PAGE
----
There are two ways that the typical Entertainer personality type might include others in their quest to increase productivity. First, asking others to share the burden of a tedious task can change the whole tone. Stuffing envelopes is a lot more fun if you have someone to chat with while you’re doing it. Collaborating or somehow including other people can turn a boring task into a party – or at least something more interesting than solo drudgery.
Entertainers aren’t known for their long-term planning or their persistence with anything routine. Partnering with others who have a knack for foresight, strategic thinking, and follow-through can bridge the gap between what an Entertainer dreams of and what they attain. Does keeping your books bore you? Find an accountant who shares your sensibilities and wants only the best for your financial future. There are people out there who are quite happy doing those things which an Entertainer might find repetitive and boring. If possible, delegating to those people can leave Entertainers with more room to shine doing the things that they do best.
Second, a technique used by those who struggle with focus called the “body double” is becoming more prominent in self-help circles. This method involves having another person in close proximity, either in the room or on a video conference, while doing a task. That’s it. The body doubles aren’t there to be involved with, oversee, or manage your work. They are simply a presence. Often, just the company of another person can bring more energy into the room – think study groups or one of the reasons why some people work better with the din of a coffee shop in the background. (The only caution here might be that gregarious Entertainer personalities may find themselves socializing with their body double. If the body double becomes a distraction, then obviously it’s defeating the purpose.)
More conventionally, working as a team when possible is ideal for most Entertainers, whether as part of a larger team or just pairing with another person. Shared energy is likely to motivate this personality type.
Consider: Does the time that you spend working with others feel balanced? Do you work alone more than you want to? Are there places where you can team up with or simply be around other people while working? How is your work landscape populated?
Feeding Off of Feedback
While Entertainer personalities, in their native practicality and open-mindedness, are good at accepting feedback that they feel comes from a genuine place of helpfulness, they can also be quite sensitive. If they are uncertain about the motives of those offering criticism, they may be less open to negative feedback. The occasional reaction of an Entertainer to such feedback might be something along the lines of, “We’re having such a wonderful time here, and there you go, raining on our parade.”
While this can be true of Turbulent Entertainers, it can be even truer of Assertive Entertainers, who can be so sure of their opinions that they hold any perspectives contrary to their own as suspect. While nobody would ever suggest accepting all feedback blindly, being overly cautious around those offering their observations can slow down progress and development.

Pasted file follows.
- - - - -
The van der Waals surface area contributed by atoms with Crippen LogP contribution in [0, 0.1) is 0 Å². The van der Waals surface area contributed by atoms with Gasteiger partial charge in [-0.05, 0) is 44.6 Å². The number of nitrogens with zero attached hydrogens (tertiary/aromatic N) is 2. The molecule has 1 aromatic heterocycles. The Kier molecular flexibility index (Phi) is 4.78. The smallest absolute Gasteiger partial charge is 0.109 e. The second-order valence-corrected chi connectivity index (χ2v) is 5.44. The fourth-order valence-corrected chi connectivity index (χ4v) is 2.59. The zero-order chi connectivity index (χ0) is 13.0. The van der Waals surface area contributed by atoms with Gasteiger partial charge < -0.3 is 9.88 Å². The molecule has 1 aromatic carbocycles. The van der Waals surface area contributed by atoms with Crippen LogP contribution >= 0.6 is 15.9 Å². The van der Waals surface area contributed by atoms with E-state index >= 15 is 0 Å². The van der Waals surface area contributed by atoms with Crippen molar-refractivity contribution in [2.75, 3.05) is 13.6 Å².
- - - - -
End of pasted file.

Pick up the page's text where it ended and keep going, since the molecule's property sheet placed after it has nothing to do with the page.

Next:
Entertainer personality types who find themselves resistant to feedback may want to start thinking about constructive criticism like they might improvisational theater. Instead of resistance, acknowledge the point of the critic by saying “yes” but then adding an “and.” The “yes” mindset is the acceptance that others may see something different in your product or technique. The “and” acknowledges that future contributions are yours and that you are making their observation your own.
This improv approach works even if you disagree with a critic – saying “yes” even when you disagree allows you to explore things from another perspective. Depending on the level of authority that the person leveling the feedback possesses, you can often decide how much of the feedback to keep, how much to alter, and how much to reject. But, by respecting the perspectives of others, you allow yourself to expand beyond your initial view of things and to explore a broader take on things.
Consider: Would it help your productivity if you gave even your harshest critics more of a fair hearing? Are you sometimes bothered by what people say about your productivity or performance at work? Could approaching feedback with a “yes, and” affect how much you are getting done?
Making Productivity a Beautiful Thing
Entertainer personality types typically exhibit an explosive zest for life as they explore its beauty and its drama. Summed up, increasing your productivity involves tapping into this energy and transferring your enthusiasm to the workaday world of deadlines and expectations. When you learn to leverage your strengths, you can overcome any resistance to the mundane and increase your productivity in the various areas of your life.